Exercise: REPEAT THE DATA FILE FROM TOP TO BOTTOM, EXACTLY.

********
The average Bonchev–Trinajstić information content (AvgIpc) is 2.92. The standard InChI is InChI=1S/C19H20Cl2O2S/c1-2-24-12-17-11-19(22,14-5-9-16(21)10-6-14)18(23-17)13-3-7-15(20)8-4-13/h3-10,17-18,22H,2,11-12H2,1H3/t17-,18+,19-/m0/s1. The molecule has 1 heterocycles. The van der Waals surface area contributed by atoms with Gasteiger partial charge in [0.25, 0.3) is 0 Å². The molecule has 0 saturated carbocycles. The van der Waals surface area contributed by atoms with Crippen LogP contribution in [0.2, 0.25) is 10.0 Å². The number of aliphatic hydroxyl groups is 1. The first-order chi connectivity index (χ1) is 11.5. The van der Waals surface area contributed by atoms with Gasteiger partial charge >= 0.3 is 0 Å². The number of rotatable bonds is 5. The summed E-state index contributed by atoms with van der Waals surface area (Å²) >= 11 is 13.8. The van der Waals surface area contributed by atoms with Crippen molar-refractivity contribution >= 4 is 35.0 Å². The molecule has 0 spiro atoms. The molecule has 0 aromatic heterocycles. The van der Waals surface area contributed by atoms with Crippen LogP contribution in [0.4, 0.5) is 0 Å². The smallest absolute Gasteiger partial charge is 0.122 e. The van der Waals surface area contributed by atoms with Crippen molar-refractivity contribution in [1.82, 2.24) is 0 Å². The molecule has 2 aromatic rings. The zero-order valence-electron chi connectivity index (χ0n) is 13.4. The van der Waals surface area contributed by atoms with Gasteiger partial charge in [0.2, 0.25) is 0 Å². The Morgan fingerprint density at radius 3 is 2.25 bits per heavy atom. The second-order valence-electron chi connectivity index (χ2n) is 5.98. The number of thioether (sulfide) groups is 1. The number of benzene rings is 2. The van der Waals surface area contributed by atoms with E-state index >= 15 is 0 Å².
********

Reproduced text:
The average Bonchev–Trinajstić information content (AvgIpc) is 2.92. The standard InChI is InChI=1S/C19H20Cl2O2S/c1-2-24-12-17-11-19(22,14-5-9-16(21)10-6-14)18(23-17)13-3-7-15(20)8-4-13/h3-10,17-18,22H,2,11-12H2,1H3/t17-,18+,19-/m0/s1. The molecule has 1 heterocycles. The van der Waals surface area contributed by atoms with Gasteiger partial charge in [0.25, 0.3) is 0 Å². The molecule has 0 saturated carbocycles. The van der Waals surface area contributed by atoms with Crippen LogP contribution in [0.2, 0.25) is 10.0 Å². The number of aliphatic hydroxyl groups is 1. The first-order chi connectivity index (χ1) is 11.5. The van der Waals surface area contributed by atoms with Gasteiger partial charge >= 0.3 is 0 Å². The number of rotatable bonds is 5. The summed E-state index contributed by atoms with van der Waals surface area (Å²) >= 11 is 13.8. The van der Waals surface area contributed by atoms with Crippen molar-refractivity contribution >= 4 is 35.0 Å². The molecule has 0 spiro atoms. The molecule has 0 aromatic heterocycles. The van der Waals surface area contributed by atoms with Crippen LogP contribution in [0.4, 0.5) is 0 Å². The smallest absolute Gasteiger partial charge is 0.122 e. The van der Waals surface area contributed by atoms with Crippen molar-refractivity contribution in [1.82, 2.24) is 0 Å². The molecule has 2 aromatic rings. The zero-order valence-electron chi connectivity index (χ0n) is 13.4. The van der Waals surface area contributed by atoms with Gasteiger partial charge in [0.2, 0.25) is 0 Å². The Morgan fingerprint density at radius 3 is 2.25 bits per heavy atom. The second-order valence-electron chi connectivity index (χ2n) is 5.98. The number of thioether (sulfide) groups is 1. The number of benzene rings is 2. The van der Waals surface area contributed by atoms with E-state index >= 15 is 0 Å².